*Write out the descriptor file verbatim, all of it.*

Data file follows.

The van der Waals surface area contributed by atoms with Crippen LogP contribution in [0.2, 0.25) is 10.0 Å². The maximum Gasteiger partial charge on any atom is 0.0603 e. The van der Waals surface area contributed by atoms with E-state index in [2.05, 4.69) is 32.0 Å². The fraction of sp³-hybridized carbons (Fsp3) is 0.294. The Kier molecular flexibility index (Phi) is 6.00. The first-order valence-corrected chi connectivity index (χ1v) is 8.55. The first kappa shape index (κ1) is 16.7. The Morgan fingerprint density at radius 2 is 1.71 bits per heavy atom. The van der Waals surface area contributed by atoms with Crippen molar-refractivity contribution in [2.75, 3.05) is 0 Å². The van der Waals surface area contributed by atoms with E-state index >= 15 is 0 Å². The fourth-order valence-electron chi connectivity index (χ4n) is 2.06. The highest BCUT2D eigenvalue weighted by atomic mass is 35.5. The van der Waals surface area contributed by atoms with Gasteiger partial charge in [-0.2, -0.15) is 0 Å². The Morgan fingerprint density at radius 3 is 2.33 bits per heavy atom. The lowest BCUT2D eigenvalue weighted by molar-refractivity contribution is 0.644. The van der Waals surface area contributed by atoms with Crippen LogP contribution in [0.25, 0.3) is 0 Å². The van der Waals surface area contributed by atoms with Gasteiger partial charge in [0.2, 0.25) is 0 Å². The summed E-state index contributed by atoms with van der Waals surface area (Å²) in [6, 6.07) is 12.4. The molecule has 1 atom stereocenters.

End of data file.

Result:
The van der Waals surface area contributed by atoms with Crippen LogP contribution in [0.2, 0.25) is 10.0 Å². The maximum Gasteiger partial charge on any atom is 0.0603 e. The van der Waals surface area contributed by atoms with E-state index in [2.05, 4.69) is 32.0 Å². The fraction of sp³-hybridized carbons (Fsp3) is 0.294. The Kier molecular flexibility index (Phi) is 6.00. The first-order valence-corrected chi connectivity index (χ1v) is 8.55. The first kappa shape index (κ1) is 16.7. The Morgan fingerprint density at radius 2 is 1.71 bits per heavy atom. The van der Waals surface area contributed by atoms with Crippen molar-refractivity contribution in [2.75, 3.05) is 0 Å². The van der Waals surface area contributed by atoms with E-state index >= 15 is 0 Å². The fourth-order valence-electron chi connectivity index (χ4n) is 2.06. The highest BCUT2D eigenvalue weighted by atomic mass is 35.5. The van der Waals surface area contributed by atoms with Gasteiger partial charge in [-0.2, -0.15) is 0 Å². The Morgan fingerprint density at radius 3 is 2.33 bits per heavy atom. The lowest BCUT2D eigenvalue weighted by molar-refractivity contribution is 0.644. The van der Waals surface area contributed by atoms with Crippen LogP contribution in [0.25, 0.3) is 0 Å². The van der Waals surface area contributed by atoms with Gasteiger partial charge in [0.2, 0.25) is 0 Å². The summed E-state index contributed by atoms with van der Waals surface area (Å²) in [6, 6.07) is 12.4. The molecule has 1 atom stereocenters.